As a prejudice researcher, I have become increasingly interested in prejudice against sexual minorities (see my column on bias against asexuals here), especially against gay people (see references at end of this column; also a past Psychology Today column here). When I write up this research for publication in journals, I’m always careful to stress the problems presently faced by sexual minorities, ranging from prejudice to exclusion to bullying to hate crime. It seems that even academics, including those studying anti-gay prejudice, benefit from frequent reminders of the difficulties faced by this population. Many, it appears, think that Western societies have progressed so much that this form of prejudice is no longer a problem.
Indeed, gay rights are arguably at an all-time high. (for example, the majority of Americans now consider gay relations morally acceptable). But it is important to keep in mind that attitudes toward gay people over the last several thousand years have been overwhelmingly negative. This means that, although attitudes are rapidly becoming more favourable, these attitudes are starting from a very low (i.e., unfavourable) starting point.
And this week, we see clear backslides in progress. In India, legislation banning gay sexual relations has just been reinstated. The capital of Australia has also taken a step backwards, overturning its gay marriage law. As a result, 27 recently-married couples have had their marriages nullified by the state.
Unfortunately, such trends are actually consistent with the state-of-affairs in most of the world. If you follow this link on state-sponsored homophobia, you’ll find world maps where colour codes reveal vast areas of the globe where one’s sexual orientation leaves one devoid of protection from employment practices, and worse, where homosexuality is punishable by jail-time or death.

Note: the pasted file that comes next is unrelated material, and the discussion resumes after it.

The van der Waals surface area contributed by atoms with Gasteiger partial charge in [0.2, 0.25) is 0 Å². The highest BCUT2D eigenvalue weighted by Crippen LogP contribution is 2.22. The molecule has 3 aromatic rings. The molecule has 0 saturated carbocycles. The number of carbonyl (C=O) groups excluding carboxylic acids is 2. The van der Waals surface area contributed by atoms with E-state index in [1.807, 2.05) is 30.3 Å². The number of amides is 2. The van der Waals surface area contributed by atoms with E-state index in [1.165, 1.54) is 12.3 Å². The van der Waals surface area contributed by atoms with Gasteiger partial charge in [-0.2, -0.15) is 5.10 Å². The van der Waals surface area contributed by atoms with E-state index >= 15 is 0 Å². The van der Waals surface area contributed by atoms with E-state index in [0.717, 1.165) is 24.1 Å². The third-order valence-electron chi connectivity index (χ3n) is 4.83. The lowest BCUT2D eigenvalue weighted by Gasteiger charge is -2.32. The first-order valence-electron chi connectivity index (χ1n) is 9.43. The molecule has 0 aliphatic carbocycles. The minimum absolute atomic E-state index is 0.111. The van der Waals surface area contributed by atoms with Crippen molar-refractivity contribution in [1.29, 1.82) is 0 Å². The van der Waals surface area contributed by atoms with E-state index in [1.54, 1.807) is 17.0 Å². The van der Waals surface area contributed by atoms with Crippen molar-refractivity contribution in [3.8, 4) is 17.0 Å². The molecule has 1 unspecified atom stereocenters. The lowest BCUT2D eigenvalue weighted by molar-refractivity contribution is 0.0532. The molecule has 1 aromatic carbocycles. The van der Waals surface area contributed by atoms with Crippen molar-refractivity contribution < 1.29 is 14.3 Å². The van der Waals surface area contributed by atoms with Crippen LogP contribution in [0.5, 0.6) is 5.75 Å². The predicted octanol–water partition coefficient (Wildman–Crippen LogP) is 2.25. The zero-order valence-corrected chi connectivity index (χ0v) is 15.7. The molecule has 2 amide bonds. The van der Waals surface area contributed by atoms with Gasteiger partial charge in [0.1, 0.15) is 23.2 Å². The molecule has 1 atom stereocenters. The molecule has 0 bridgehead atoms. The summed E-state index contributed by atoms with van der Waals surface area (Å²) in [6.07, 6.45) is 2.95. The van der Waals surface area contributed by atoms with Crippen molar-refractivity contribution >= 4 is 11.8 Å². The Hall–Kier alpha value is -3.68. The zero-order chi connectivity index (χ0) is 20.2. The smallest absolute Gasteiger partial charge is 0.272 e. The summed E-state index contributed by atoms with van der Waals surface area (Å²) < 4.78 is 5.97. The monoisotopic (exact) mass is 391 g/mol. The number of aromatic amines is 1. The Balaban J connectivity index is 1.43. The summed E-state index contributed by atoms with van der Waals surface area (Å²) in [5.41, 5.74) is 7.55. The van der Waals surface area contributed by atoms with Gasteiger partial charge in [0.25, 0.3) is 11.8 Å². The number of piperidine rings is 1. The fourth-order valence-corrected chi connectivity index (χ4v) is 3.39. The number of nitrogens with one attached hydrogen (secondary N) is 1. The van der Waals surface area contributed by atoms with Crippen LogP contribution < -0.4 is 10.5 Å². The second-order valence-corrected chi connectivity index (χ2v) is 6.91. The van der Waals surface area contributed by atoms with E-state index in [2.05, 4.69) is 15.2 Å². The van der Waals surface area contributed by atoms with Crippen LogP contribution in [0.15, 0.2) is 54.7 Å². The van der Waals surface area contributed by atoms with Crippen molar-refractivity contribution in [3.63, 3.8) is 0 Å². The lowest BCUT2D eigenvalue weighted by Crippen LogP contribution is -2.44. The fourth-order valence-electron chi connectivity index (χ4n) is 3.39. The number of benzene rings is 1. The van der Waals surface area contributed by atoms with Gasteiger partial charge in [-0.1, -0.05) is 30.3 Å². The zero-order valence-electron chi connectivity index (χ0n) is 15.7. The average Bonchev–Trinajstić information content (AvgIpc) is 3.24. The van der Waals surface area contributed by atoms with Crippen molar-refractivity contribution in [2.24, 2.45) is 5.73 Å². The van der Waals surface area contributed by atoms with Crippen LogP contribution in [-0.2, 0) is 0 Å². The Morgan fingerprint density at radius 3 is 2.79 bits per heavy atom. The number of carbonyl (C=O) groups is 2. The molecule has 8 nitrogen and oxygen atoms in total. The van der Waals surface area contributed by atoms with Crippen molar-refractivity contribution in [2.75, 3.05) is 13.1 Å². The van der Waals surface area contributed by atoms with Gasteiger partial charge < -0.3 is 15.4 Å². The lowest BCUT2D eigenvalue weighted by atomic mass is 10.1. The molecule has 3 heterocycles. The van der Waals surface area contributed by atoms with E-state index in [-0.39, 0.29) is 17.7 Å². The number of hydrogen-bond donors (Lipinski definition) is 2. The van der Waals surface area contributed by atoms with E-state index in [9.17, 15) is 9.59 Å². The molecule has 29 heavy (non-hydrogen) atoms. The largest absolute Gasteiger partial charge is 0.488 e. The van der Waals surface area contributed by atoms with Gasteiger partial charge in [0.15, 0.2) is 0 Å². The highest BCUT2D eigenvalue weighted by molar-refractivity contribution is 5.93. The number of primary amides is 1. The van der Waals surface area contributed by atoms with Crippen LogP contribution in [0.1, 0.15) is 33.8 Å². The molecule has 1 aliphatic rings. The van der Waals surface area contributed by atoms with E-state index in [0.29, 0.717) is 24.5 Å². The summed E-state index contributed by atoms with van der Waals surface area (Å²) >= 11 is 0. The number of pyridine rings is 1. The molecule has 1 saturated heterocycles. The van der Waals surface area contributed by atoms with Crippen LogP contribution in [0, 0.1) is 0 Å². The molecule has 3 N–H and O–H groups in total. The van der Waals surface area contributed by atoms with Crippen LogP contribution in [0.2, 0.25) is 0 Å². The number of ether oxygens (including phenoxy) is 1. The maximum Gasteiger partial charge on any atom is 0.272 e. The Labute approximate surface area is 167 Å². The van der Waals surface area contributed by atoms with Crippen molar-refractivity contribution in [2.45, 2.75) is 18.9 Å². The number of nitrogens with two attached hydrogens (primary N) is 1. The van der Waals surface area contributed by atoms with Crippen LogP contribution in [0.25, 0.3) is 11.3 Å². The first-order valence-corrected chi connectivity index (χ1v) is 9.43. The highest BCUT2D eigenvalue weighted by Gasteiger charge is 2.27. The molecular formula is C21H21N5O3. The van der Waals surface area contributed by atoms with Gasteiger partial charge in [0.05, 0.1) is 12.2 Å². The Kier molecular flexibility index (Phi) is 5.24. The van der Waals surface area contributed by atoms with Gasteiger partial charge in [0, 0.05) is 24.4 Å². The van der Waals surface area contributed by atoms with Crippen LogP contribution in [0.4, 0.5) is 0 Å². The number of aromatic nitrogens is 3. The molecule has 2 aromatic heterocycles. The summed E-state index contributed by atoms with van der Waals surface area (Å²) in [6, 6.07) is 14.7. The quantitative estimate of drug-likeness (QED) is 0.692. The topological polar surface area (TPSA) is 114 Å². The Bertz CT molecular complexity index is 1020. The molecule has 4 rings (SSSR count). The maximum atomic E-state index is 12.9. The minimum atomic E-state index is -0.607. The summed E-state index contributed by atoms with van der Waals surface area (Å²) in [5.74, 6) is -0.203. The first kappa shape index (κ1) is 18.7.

Prejudice against sexual minorities, especially gay people, persists throughout time and culture. Although we see clear trends, particularly in Western cultures, of increasing tolerance, this tolerance is not shared globally and rights for sexual minorities are being hard-fought even in most democracies. Without doubt, we will some day look back on our treatment of sexual minorities with puzzlement, much the way we presently look back on miscegenation and slavery laws and ask ourselves “what were we thinking”? I have an idea: why don’t we fast-forward and start asking ourselves that question today with regard to gay rights?
References and Suggested Readings:
Hodson, G., Choma, B.L., & Costello, K (2009). Experiencing Alien-Nation: Effects of a simulation intervention on attitudes toward homosexuals. Journal of Experimental Social Psychology, 45, 974-978. doi:10.1016/j.jesp.2009.02.010
Hodson, G., Harry, H., & Mitchell, A. (2009). Independent benefits of contact and friendship on attitudes toward homosexuals among authoritarians and highly identified heterosexuals. European Journal of Social Psychology, 39, 509-525. DOI: 10.1002/ejsp.558
MacInnis, C.C., & Hodson, G. (2013). Is homophobia associated with an implicit same-sex attraction? Journal of Sex Research, 50, 777-785. DOI:10.1080/00224499.2012.690111
MacInnis, C.C., & Hodson, G. (2012). Intergroup bias toward “Group X”: Evidence of prejudice, dehumanization, avoidance, and discrimination against asexuals. Group Processes and Intergroup Relations, 15, 725-743. DOI: 10.1177/1368430212442419